Unintended Consequences of the Goldwater-Nichols Act (Joint Force Quarterly, Spring 1998)
NATIONAL DEFENSE UNIV WASHINGTON DC INST FOR NATIONAL STRATEGIC STUDIES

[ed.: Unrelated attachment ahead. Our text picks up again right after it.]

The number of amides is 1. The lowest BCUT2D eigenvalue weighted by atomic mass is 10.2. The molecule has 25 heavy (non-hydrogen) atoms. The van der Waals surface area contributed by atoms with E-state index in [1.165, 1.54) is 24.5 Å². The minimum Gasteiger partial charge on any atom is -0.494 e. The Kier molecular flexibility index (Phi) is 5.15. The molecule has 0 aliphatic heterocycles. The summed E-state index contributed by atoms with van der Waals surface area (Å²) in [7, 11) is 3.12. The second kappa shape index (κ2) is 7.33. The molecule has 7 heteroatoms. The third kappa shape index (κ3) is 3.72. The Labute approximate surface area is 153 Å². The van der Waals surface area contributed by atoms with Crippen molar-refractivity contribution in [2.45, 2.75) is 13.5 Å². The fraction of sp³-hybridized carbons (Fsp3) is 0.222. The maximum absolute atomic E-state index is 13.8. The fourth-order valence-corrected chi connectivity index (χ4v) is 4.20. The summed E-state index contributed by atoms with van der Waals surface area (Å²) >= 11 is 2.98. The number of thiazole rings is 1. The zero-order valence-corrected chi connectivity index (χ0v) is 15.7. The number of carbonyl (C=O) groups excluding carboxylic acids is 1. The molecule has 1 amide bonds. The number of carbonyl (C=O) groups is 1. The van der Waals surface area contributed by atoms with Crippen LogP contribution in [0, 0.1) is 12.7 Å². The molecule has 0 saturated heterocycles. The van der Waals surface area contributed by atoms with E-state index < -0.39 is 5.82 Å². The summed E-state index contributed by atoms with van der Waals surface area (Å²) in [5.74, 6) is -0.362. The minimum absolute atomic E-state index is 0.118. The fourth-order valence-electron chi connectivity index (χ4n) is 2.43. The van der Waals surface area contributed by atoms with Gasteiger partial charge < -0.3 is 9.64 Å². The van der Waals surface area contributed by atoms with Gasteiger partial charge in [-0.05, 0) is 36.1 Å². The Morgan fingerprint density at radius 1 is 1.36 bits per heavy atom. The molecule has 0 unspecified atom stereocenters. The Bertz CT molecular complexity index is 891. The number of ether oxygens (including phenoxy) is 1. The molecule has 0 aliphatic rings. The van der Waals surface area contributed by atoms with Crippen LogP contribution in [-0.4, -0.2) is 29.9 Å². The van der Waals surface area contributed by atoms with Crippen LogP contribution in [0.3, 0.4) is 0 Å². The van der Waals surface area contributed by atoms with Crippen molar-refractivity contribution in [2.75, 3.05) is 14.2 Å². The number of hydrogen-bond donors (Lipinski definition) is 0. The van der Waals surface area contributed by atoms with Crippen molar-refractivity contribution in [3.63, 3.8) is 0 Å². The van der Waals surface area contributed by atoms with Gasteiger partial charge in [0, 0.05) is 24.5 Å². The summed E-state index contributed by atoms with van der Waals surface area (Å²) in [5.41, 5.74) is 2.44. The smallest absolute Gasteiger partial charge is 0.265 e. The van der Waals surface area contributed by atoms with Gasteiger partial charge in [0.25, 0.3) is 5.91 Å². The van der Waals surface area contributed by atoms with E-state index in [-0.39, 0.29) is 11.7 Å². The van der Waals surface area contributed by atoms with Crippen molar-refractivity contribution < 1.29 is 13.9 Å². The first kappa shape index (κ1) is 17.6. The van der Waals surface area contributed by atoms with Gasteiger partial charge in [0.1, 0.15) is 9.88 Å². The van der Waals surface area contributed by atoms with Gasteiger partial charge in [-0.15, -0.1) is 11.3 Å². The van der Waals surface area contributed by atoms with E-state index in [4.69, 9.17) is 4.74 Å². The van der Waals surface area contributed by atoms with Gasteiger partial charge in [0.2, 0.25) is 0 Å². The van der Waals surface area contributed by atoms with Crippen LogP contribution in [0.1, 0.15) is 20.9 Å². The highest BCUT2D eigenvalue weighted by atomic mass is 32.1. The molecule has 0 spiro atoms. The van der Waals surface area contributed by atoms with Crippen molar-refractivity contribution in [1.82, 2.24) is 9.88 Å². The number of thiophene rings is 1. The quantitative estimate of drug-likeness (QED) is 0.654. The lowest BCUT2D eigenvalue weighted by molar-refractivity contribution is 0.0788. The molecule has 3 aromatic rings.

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The tenth anniversary of the Goldwater-Nichols Department of Defense Reorganization Act of 1986 focused attention largely on that laws most apparent and positive aspects. Much good has derived from it. The Nation has enjoyed a string of successes in war and in military operations other than war. The law increased cooperation and interoperability among the services, improved professional military education, and unified the national military command structure. Reforms mandated under Goldwater-Nichols fundamentally altered relationships between the services and joint system and between civilian and military sides of the defense establishment. Some insist the law did not go far enough and they therefore advocate additional reforms. In certain respects they may be correct. However, in one area the reforms may have already gone too far. As we advance into the second decade of the Goldwater-Nichols era and consider what further changes in defense organization are needed, we must be careful not to upset the delicate balance implicit in civilian control of the military.
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